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US TV big bucks reason F1 wants to slap lipstick & faux fur on historic tracks by Willy
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Today at 02:22:35 PM by Willy
Views: 7 | Comments: 0

Sir Jackie Stewart has commented on Lewis Hamilton's situation this season and has suggested that Lewis retire.

While I agree with the points made I find that this would have been a better conversation between the two of them and not splashed across the internet.
Making a very public statement like this about another driver is stepping over the line in my view and is disrespectful to Lewis.
Sir Jackie should know better or his people (if he has them) should have stopped him.
John S
June 25, 2022, 05:44:38 PM by John S
Views: 169 | Comments: 4

Got nowt to do with a good racing weekend for race goers.  :nono:
It's all about keeping viewership increasing amongst air heads over the pond.  ::)  :-*

* Humble apologies to fellow US members of GPWiz, I am not including you in this assertion.  ;)
June 24, 2022, 03:46:11 PM by cosworth151
Views: 203 | Comments: 5

It looks like Spa is under threat from Liberty Media. It isn't glitz enough for them.

"It is true that there was a request from F1 to introduce a greater component of entertainment," Spa-Francorchamps promoter Stijn de Boever, is quoted by Italy's Autosprint. "They said that history is something great but we need more. We decided to listen to them and follow them in the new way of offering Formula events.

"This American way, with all of the entertainment that this entails."

There is a rumor that Spa could become a non-championship round with young drivers in place of the regular driver line-ups.

Seriously, that sounds like a good way to handle the events like Miami & Vegas. Formula 1 can stay a real racing series and Liberty gets its glitz fests. The target market Liberty is trying for with events like Miami & Vegas probably wouldn't notice the difference if they raced 3 year olds in pedal cars.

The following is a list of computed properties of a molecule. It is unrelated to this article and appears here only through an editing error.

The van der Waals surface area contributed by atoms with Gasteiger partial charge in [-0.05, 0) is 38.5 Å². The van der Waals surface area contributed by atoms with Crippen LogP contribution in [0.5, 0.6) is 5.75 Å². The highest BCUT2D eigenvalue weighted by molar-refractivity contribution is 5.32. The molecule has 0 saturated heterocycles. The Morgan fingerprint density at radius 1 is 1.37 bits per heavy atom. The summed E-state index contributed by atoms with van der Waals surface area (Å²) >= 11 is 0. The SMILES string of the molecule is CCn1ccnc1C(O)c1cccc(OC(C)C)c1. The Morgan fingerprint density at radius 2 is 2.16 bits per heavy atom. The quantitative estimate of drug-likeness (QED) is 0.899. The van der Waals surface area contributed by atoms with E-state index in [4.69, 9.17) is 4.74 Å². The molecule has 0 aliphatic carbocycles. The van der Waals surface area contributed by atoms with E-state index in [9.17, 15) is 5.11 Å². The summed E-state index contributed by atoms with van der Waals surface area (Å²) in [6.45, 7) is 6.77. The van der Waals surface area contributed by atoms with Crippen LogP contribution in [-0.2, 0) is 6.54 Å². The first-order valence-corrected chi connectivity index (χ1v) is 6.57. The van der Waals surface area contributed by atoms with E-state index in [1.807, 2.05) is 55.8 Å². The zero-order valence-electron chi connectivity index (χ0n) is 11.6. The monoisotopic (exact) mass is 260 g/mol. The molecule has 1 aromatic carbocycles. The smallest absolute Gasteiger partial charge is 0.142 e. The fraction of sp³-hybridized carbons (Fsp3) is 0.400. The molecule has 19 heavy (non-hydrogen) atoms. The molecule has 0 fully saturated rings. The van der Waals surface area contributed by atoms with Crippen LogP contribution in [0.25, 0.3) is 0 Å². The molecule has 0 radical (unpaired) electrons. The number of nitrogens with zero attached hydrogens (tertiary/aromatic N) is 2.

June 22, 2022, 11:46:31 PM by Dare
Views: 227 | Comments: 5

Welcome to the Big 70 Club Andy joining a
few of us old-timers
June 20, 2022, 03:59:28 PM by Jericoke
Views: 251 | Comments: 4

Max - winning, from pole position, even in the best car is still an accomplishment.  We've seen other Red Bull drivers throw away 'guaranteed' wins at this very track, so this really does need to be noted as 'heroic'.

Sainz - It's been an up and down season, but a solid second place is good, and giving us genuine challenges for the lead, plus the fastest lap, made this an interesting race to watch.

Hamilton - he was  helped to a podium finish, but he seized his opportunity.

LeClerc - a solid performance from the back of the field.  It's not enough to have a great car, it takes skill (we saw that first hand in previous seasons where Hamilton could scythe through the field while Bottas was hung out to dry behind slower competitors).  Hopefully he and his team get everything hooked up to make 2022 somewhat of a contest.

Stroll - managed to work his way up to a points paying position for his home race.  More would've been nice, but honestly, he got more than I was expecting.

Alfa Romeo - Double points finish!

Haas - Has there ever been a more Jekyll and Hyde team?  You really don't know if they're going to be brilliant or failing spectacularly from moment to moment.

Alonso - great qualifying in the wet but didn't really seem to be able to back it up on race day.  He knew he wasn't racing for the win, but he didn't look like he was racing at all.  (And that amateur hour weaving?!)

McLaren - if it weren't for Haas I'd be wondering if THEY were the most Jekyll and Hyde team.  They didn't look like a 'best of the rest' outfit at all today.